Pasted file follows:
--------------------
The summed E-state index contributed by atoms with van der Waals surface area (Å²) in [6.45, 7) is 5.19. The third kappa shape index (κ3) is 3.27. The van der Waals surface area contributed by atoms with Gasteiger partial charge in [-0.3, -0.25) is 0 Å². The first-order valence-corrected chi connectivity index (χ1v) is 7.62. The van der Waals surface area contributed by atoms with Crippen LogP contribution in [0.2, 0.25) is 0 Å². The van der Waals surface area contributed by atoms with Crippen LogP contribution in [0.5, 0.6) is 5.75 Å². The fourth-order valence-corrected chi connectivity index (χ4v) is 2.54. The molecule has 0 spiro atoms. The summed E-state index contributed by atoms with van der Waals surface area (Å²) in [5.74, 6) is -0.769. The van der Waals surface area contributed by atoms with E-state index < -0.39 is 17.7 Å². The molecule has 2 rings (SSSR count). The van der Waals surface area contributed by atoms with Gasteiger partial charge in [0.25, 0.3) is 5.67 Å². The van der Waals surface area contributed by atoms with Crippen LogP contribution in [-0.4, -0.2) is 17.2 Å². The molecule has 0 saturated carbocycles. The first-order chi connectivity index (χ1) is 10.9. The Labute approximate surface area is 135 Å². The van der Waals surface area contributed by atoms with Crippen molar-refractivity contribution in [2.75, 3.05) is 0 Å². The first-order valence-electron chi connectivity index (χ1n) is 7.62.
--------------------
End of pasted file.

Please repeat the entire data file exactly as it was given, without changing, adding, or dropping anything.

The summed E-state index contributed by atoms with van der Waals surface area (Å²) in [6.45, 7) is 5.19. The third kappa shape index (κ3) is 3.27. The van der Waals surface area contributed by atoms with Gasteiger partial charge in [-0.3, -0.25) is 0 Å². The first-order valence-corrected chi connectivity index (χ1v) is 7.62. The van der Waals surface area contributed by atoms with Crippen LogP contribution in [0.2, 0.25) is 0 Å². The van der Waals surface area contributed by atoms with Crippen LogP contribution in [0.5, 0.6) is 5.75 Å². The fourth-order valence-corrected chi connectivity index (χ4v) is 2.54. The molecule has 0 spiro atoms. The summed E-state index contributed by atoms with van der Waals surface area (Å²) in [5.74, 6) is -0.769. The van der Waals surface area contributed by atoms with E-state index < -0.39 is 17.7 Å². The molecule has 2 rings (SSSR count). The van der Waals surface area contributed by atoms with Gasteiger partial charge in [0.25, 0.3) is 5.67 Å². The van der Waals surface area contributed by atoms with Crippen LogP contribution in [-0.4, -0.2) is 17.2 Å². The molecule has 0 saturated carbocycles. The first-order chi connectivity index (χ1) is 10.9. The Labute approximate surface area is 135 Å². The van der Waals surface area contributed by atoms with Crippen molar-refractivity contribution in [2.75, 3.05) is 0 Å². The first-order valence-electron chi connectivity index (χ1n) is 7.62.